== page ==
Study Results Suggest Exercise, Mindfulness Do Not Boost Cognitive Function in Older Adults


Although physical activity and the practice of being present in the moment are associated with many benefits, analysis shows that neither led to measurable improvements in brain health.

The use of exercise and mindfulness did not improve cognitive function, results of a study published in JAMA showed.

Investigators at the University of California in San Diego and Washington University School of Medicine in St. Louis, Missouri, studied the cognitive effects of exercise, mindfulness training, or both, for up to 18 months in older adults who reported age-related memory changes but were not diagnosed with any form of dementia.

“We know beyond any doubt that exercise is good for older adults, that it can lower risk for cardiac problems, strengthen bones, improve mood and have other beneficial effects, and there has been some thought that it also might improve cognitive function,” Eric Lenze, MD, the Wallace and Lucille Renard Professor and head of the Department of Psychiatry at Washington University, said in a statement.

“Likewise, mindfulness training is beneficial because it reduces stress, and stress can be bad for your brain. Therefore, we hypothesized that if older adults exercised regularly, practiced mindfulness, or did both, there might be cognitive benefits, but that’s not what we found,” Lenze said.

Investigators aimed to determine if there was a cognitive effect over a longer period. They included 585 individuals aged 65 through 84 years, who had not been diagnosed with dementia but were concerned with minor memory problems and other types of age-related cognitive decline.

All individuals were considered cognitively normal for their ages, and investigators evaluated them when they were enrolled in the study to measure their memory and other cognitive abilities. They also conducted brain-imaging scans.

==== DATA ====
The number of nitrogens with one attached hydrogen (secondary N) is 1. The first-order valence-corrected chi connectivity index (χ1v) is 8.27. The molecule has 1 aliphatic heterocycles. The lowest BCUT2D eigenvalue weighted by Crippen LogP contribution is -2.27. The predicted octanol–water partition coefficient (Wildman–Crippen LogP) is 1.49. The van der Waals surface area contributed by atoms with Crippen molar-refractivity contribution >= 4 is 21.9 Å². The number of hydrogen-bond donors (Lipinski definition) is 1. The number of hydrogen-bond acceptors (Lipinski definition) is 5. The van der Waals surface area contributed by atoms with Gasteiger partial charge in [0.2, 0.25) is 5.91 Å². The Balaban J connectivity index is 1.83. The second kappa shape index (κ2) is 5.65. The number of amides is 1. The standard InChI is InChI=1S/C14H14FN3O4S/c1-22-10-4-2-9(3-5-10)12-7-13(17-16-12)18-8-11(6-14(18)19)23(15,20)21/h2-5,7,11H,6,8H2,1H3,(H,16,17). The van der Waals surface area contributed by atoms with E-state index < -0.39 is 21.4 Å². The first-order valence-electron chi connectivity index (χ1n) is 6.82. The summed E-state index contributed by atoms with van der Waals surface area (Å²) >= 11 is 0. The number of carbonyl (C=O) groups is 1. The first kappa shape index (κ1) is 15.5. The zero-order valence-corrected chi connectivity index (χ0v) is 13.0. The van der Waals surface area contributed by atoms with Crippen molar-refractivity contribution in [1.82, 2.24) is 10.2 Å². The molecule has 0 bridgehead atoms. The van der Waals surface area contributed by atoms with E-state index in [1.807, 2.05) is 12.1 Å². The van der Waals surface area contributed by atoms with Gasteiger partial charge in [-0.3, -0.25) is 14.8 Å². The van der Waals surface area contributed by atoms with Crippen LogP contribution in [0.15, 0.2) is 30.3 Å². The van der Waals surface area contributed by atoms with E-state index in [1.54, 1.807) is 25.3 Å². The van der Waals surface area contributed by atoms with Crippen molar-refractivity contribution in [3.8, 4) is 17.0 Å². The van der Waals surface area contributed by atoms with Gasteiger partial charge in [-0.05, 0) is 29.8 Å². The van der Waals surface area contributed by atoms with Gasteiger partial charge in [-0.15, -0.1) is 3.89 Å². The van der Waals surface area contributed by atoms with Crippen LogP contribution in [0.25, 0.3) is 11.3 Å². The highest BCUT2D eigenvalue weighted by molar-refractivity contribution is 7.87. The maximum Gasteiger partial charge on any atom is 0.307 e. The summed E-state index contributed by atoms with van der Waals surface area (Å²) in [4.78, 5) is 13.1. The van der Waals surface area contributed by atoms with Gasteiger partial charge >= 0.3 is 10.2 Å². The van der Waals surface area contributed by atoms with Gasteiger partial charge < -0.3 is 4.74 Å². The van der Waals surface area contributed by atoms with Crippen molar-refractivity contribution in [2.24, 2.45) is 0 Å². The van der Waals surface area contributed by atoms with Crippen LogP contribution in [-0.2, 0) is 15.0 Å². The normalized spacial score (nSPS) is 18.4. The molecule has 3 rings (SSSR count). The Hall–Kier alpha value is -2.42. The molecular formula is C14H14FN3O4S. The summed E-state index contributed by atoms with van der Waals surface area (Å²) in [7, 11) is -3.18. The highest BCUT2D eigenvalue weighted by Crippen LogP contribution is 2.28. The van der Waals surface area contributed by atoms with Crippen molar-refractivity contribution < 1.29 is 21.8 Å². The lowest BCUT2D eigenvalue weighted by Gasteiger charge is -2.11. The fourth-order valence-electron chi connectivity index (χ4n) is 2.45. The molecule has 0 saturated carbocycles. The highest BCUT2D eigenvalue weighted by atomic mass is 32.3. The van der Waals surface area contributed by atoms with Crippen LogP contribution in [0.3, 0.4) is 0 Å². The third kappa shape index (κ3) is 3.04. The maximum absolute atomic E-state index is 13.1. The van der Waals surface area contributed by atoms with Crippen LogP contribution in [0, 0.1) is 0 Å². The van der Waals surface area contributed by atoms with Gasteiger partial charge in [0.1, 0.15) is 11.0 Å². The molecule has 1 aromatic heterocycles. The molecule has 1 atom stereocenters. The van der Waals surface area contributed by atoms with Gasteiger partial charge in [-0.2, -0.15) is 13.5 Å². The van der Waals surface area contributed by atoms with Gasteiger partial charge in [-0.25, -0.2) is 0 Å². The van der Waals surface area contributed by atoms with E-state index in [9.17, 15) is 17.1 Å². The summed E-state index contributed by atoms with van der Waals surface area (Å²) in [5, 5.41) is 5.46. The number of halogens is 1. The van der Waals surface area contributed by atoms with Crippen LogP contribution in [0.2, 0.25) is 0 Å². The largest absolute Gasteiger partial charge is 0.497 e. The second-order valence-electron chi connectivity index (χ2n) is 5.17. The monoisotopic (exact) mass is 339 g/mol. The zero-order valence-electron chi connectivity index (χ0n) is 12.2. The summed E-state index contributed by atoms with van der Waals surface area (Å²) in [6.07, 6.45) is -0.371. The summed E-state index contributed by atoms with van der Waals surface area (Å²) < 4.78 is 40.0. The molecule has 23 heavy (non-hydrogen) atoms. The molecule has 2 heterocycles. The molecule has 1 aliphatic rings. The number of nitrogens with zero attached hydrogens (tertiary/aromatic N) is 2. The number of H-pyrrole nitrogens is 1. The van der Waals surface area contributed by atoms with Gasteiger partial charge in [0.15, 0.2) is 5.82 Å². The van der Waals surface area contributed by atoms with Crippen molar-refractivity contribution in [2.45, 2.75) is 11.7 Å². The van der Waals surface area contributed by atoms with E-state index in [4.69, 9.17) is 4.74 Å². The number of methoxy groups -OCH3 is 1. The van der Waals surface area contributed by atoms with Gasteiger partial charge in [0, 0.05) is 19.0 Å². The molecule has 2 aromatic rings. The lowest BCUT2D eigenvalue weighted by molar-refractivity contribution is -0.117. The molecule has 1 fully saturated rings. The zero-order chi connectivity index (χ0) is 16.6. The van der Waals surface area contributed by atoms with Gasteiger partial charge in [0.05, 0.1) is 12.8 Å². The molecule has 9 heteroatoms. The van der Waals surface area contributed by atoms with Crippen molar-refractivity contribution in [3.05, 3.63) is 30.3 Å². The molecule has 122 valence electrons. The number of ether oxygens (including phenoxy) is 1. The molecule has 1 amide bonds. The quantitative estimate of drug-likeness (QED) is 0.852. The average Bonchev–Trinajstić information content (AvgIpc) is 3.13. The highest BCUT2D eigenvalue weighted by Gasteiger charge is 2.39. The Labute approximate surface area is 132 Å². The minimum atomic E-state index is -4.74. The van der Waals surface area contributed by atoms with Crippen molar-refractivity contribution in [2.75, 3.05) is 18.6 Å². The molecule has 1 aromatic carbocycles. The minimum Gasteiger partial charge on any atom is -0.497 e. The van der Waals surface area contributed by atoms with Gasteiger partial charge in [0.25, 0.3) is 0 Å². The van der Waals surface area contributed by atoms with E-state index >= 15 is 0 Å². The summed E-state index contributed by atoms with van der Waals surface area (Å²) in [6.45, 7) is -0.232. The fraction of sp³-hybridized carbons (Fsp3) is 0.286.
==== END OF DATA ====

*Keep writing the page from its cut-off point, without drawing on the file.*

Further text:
The individuals were randomly assigned to 1 of 4 groups: 1 in which they worked with trained exercise instructors; 1 in which they were supervised by trained experts in mindfulness; 1in which they engaged in regular exercise and mindfulness training; and 1 that did neither but met for occasional sessions focusing on general health education topics.

Additionally, investigators conducted memory tests and follow-up brain scans after 6 months and again at 18 months.

At 6 months and 18 months, all groups looked similar, according to investigators.

All 4 groups performed slightly better in testing, but it could have been because of practice efforts, as individuals retook tests similar to those they had previously taken, investigators said.

Further, the brain scans did not show any differences in the groups that would suggest a brain benefit of the training.

“They are still engaging in exercise and mindfulness,” Lenze said.

“We didn’t see improvements, but cognitive performance didn’t decline either,” he said. “In the study’s next phase, we’ll continue following the same [individuals] for 5 more years to learn whether exercise and mindfulness training might help slow or prevent future cognitive declines.”

The findings do not necessarily mean exercising or mindfulness training cannot help improve cognitive function in any older individuals, Lenze said.

However, those things do not seem to boost cognitive performance in those who are healthy and without impairments.


Exercise, mindfulness don’t appear to boost cognitive function in older adults. EurekAlert. News release. December 13, 2022. Accessed December 14, 2022.

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